Transportation science and technology programs at the University of Central Florida rank among the world’s best, joining UCF’s hospitality and tourism programs on this year’s ShanghaiRanking’s 2021 Global Ranking of Academic Subjects, which assesses academic programs at 500 of the world’s top universities.

For the second year in a row, UCF’s hospitality and tourism programs ranked No. 1 in the nation and No. 2 in the world. UCF’s transportation science and technology programs ranked No. 6 in the nation and No. 33 in the world, above Purdue, Arizona State, Carnegie Mellon and the University of California, Davis.

“UCF’s latest top hospitality rankings further distinguish our dedicated faculty and staff’s resolve to advance world-class excellence and innovation in partnership with an essential global industry, in spite of the pandemic,” says Michael. D. Johnson, UCF’s interim provost and vice president for academic affairs. “The transportation science and technology rankings reflect yet another dimension of excellence in our College of Engineering and Computer Science and the work being done to make our roadways safer, smarter and more sustainable for everyone on the road.”

ShanghaiRankings annually ranks the best universities in 54 academic subjects ranging from physics and transportation sciences and technology to finance and hospitality and tourism management. The rankings take into account five indicators, including the volume, quality and influence of research published, as well as international collaboration and academic awards.

Top Programs in Transportation Science and Technology

UCF’s transportation programs, housed in the Department of Civil, Environmental and Construction Engineering, have made impressive strides over the past years. Since 2019 in the same rankings, the programs have moved up from the top 20 to No. 6 in the nation and from the top 75 to No. 33 in the world.

“UCF has an excellent transportation group that continues to push forward with ambitious and innovative research in areas including smart cities, connected and automated vehicles, artificial intelligence, and road safety,” says Mohamed Abdel-Aty, Pegasus Professor of civil engineering and chair of the CECE department. “We have a good number of junior faculty members who are in the process of developing strong scholarly portfolios, and we expect that we will not only sustain this strong ranking but are hopeful that we will improve it in the years to come.”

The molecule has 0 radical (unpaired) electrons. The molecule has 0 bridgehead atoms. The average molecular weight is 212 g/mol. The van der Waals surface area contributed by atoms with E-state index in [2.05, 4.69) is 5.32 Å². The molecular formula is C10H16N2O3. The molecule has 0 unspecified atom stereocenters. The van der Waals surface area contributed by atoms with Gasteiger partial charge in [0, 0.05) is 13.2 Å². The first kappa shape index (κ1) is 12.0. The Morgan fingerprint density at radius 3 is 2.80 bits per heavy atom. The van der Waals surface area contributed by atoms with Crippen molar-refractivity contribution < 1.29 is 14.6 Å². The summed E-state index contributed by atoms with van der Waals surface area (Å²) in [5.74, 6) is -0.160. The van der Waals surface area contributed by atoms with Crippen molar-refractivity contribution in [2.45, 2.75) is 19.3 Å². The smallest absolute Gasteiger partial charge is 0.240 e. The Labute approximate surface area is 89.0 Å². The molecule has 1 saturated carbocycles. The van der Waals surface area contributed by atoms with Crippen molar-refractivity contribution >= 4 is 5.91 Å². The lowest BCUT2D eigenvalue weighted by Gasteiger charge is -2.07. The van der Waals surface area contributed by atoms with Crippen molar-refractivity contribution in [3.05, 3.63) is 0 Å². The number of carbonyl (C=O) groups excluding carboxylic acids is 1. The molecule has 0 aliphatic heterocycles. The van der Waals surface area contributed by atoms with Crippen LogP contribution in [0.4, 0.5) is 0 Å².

Earlier this year, Abdel-Aty was recognized with the highest award from the Transportation Research Board, and the team has published nearly 300 articles in top journals and been recognized for best papers by the Transportation Research Board, the ASCE Journal of Transportation Engineering and the World Conference on Transport Research Society; beat out 50 other teams — including Ford and Uber — to win a national competition by the U.S. Department of Transportation focused on making driving safer; and garnered roughly $22 million in research funding for projects, including a grant from the Federal Highway Administration to test several smart cities transportation technologies locally. In addition to the USDOT, FDOT and MetroPlan, UCF researchers have collaborated with the Federal Highway Administration, the National Cooperative Highway Research Program and the University Transportation Center: Safety Research Using Simulation to study topics focused on monitoring, assessing and improving traffic safety

UCF offers several degrees for students interested in pursuing transportation studies, including a B.S. in civil engineering, an M.S. in civil engineering, an M.S. in transportation systems engineering, and the nation’s first engineering-focused M.S. in smart cities.

As one of the nation’s fastest-growing cities and only hubs offering connectivity options via road, sea, air, rail and even space, Orlando offers faculty and students alike the opportunity to study multi-modal, multi-faceted transportation systems. The area boasts seven major highways, three major ports less than 2 hours away, seven international airports within 100 miles, and 68 miles of railroad with an additional 170 miles of new track being developed by Virgin Trains to connect Orlando to Miami. NASA’s Kennedy Space Center is also only roughly an hour away.

Currently, there are more than $10 billion in transportation infrastructure investments in Orlando, including the $2.3 billion, 21-mile long I-4 Ultimate project. According to The Wall Street Journal, the public-private partnership is one the nation’s largest roadway projects.

Read the full UCF Today story by Laura J. Cole and Susan Vernon-Devlin which includes an in-depth look at UCF’s world-class hospitality and tourism programs.